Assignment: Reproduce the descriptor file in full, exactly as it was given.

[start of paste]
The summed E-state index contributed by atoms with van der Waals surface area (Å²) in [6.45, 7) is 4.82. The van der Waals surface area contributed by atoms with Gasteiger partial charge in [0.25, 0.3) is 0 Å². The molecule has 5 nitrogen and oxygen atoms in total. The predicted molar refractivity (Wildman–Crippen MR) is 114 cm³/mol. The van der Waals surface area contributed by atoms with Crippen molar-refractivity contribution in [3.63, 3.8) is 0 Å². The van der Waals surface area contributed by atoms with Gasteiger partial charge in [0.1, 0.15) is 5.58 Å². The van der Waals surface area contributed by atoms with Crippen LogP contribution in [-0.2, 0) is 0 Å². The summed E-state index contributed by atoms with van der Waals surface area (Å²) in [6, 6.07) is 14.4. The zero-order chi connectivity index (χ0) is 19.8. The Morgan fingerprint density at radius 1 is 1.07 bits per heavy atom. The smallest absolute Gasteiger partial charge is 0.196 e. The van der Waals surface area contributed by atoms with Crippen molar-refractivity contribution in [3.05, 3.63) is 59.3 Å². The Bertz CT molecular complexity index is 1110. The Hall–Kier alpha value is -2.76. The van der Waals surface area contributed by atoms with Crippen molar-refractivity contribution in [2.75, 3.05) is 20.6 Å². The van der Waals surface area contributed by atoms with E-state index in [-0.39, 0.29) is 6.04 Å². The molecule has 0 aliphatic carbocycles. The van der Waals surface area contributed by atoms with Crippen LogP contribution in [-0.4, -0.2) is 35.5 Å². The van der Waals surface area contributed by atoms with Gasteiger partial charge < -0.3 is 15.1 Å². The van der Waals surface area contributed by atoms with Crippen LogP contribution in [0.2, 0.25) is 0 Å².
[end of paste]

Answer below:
The summed E-state index contributed by atoms with van der Waals surface area (Å²) in [6.45, 7) is 4.82. The van der Waals surface area contributed by atoms with Gasteiger partial charge in [0.25, 0.3) is 0 Å². The molecule has 5 nitrogen and oxygen atoms in total. The predicted molar refractivity (Wildman–Crippen MR) is 114 cm³/mol. The van der Waals surface area contributed by atoms with Crippen molar-refractivity contribution in [3.63, 3.8) is 0 Å². The van der Waals surface area contributed by atoms with Gasteiger partial charge in [0.1, 0.15) is 5.58 Å². The van der Waals surface area contributed by atoms with Crippen LogP contribution in [-0.2, 0) is 0 Å². The summed E-state index contributed by atoms with van der Waals surface area (Å²) in [6, 6.07) is 14.4. The zero-order chi connectivity index (χ0) is 19.8. The Morgan fingerprint density at radius 1 is 1.07 bits per heavy atom. The smallest absolute Gasteiger partial charge is 0.196 e. The van der Waals surface area contributed by atoms with Crippen molar-refractivity contribution in [3.05, 3.63) is 59.3 Å². The Bertz CT molecular complexity index is 1110. The Hall–Kier alpha value is -2.76. The van der Waals surface area contributed by atoms with Crippen molar-refractivity contribution in [2.75, 3.05) is 20.6 Å². The van der Waals surface area contributed by atoms with E-state index in [-0.39, 0.29) is 6.04 Å². The molecule has 0 aliphatic carbocycles. The van der Waals surface area contributed by atoms with Crippen LogP contribution in [-0.4, -0.2) is 35.5 Å². The van der Waals surface area contributed by atoms with Gasteiger partial charge < -0.3 is 15.1 Å². The van der Waals surface area contributed by atoms with Crippen LogP contribution in [0.2, 0.25) is 0 Å².